Digital reviews | Alaskan archaeology, Lancaster history and the Courtauld's photographic archive - Museums Association

Digital reviews | Alaskan archaeology, Lancaster history and the Courtauld’s photographic archive

We take a scroll through the latest digital content
Rachel Ellis
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An illustration recreates the daily life of this Yup'ik mother and daughter, depicted mending clothes

Nunalleq Digital Museum 

My favourite kinds of cultural experiences are the ones that make you acknowledge, explore or discover things that you didn’t know anything about when you got out of bed that morning. I love that I can wake up and know exactly zero things about life in a 16th-century Alaskan village. But then by bedtime, thanks to a digital project, my brain is buzzing with all my new Alaskan-based knowledge and I’m wishing I could have my time again so that I could change career paths and retrain as an archaeologist. 

The Nunalleq Digital Museum, a newly launched online museum and catalogue, makes me nostalgic for rainy day playtimes spent poring over books in my lovely school library in the early 1980s. Each page of this online museum has very strong 1970s non-fiction children’s book illustration vibes (think Ladybird books), which seems to dictate a slower way of exploring this retro-style digital space.

Children’s book nostalgia aside, the Nunalleq project has a much more serious side – a collaboration between the Yup’ik village of Quinhagak and the University of Aberdeen – born from the climate emergency. 

Yup’ik are the largest indigenous group in Alaska, and their homeland – where they have lived for thousands of years – is radically changing as a result of climate change. Permafrost thaw and rapid erosion of coastal sites has called for rescue excavations to prevent the loss of thousands of objects, which include dolls, ceremonial dance masks, jewellery, cooking utensils and sewing tools.

Six thousand everyday objects, found over a decade of excavations, are featured on the site – mostly in catalogue format, but some in the digital museum. Artists’ reconstructions, 3D scans made by the University of Aberdeen’s 3DVisLab and audio recordings bring us a view of Yup’ik life in the past, told by the Quinhagak community in the present. RE

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100 Years, 100 Objects, Stories from the Collections of Lancaster City Museums

A very old comb
A 10th century comb is one of the many objects discussed in the podcast

I adore the simple premise of choosing a bunch of objects from a museum or collection, and getting the people who know them like the back of their hand to wax lyrical on a weekly basis. It’s a fuss-free format, and one that is being effectively used by Lancaster City Museums to mark its centenary year. 

Members of the museum staff, local community groups and academics have sifted through more than 50,000 objects before whittling it down to the final 100. Two objects are discussed each week on this beautifully produced podcast.

The objects, as you might expect of a local museum collection, are brilliantly diverse. I loved the episode about a letter from Richard Owen (of Natural History Museum and dinosaur moniker fame), who appears to be a Victorian version of the singer Feargal Sharkey, speaking passionately about the health of his city’s people.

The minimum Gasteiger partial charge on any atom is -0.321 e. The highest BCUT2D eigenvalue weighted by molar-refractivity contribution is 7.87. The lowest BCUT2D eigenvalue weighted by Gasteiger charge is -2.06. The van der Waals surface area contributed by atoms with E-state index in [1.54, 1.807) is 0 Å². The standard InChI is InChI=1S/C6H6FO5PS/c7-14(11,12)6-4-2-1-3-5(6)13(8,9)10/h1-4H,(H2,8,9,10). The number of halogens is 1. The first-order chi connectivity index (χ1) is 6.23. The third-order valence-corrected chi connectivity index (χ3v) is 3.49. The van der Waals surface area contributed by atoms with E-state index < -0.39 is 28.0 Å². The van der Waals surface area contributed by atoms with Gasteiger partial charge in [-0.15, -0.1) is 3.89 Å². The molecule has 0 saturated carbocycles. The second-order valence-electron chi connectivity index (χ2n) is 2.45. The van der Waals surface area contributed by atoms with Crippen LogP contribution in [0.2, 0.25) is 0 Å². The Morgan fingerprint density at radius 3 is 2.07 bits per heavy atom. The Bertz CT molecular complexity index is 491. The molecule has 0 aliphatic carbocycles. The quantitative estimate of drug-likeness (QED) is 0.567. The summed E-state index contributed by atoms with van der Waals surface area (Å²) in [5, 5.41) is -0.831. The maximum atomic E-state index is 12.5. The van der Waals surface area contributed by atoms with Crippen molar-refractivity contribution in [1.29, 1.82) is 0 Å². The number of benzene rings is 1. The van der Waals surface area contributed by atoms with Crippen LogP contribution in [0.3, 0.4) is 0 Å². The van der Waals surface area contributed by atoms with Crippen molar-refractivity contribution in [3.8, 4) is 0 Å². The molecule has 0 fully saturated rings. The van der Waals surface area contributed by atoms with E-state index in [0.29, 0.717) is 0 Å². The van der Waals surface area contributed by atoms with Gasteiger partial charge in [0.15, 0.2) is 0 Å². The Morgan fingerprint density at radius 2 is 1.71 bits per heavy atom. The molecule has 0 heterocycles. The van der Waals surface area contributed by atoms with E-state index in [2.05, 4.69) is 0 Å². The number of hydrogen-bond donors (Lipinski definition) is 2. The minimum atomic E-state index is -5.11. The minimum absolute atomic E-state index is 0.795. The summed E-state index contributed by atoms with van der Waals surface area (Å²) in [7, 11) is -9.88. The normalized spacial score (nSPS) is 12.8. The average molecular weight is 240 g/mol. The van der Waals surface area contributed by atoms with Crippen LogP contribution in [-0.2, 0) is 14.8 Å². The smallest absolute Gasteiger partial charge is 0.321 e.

I have enjoyed flicking through the many episodes available, simply selecting on the basis of the ones I liked the sound of. Funeral Biscuits Leaflet and Murder Buck Ruxton’s Diary immediately caught my eye and couldn’t be scrolled past. Averaging around 12 minutes of listening time, these are much shorter than traditional podcasts. But with 100 to listen to, it feels like the right amount of time – small vignettes that wonderfully weave tales from 100 years of collecting. RE

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The Courtauld’s photographic collections

A black and white photo of a castle stuck to pale pink backing paper
This Welsh castle is among the more than one million images that the public can view

I am writing about this digitisation project not because I love online digital collections databases – they are wonderful resources of course, but I can never get truly excited about what is, essentially, to me, a list of stuff (don’t hate me – I don’t do research for a living or a pastime, so I’m not the
target audience). 

The reason I’m writing about this digitisation project, carried out by the Courtauld Institute of Art over the past five years, is because of its impressive scale. More than one million images are now opened up to the public for free, because of the work of 14,000 volunteers.

The largest public inclusion project in the Courtauld’s history has engaged with some of society’s most vulnerable groups. Since 2017, almost 2,000 in-person volunteers ranging from ages 18 to 86, – and an additional 12,000 volunteers participating online – have worked closely with the London institution to catalogue and photograph every image in the Conway Library.

The library contains images dating from the inception of photography to the present day, and if world architecture, sculpture and decorative objects are your thing, then this brilliant resource is definitely worth a look.

Rachel Ellis is co-director of Thirty8 digital consultancy

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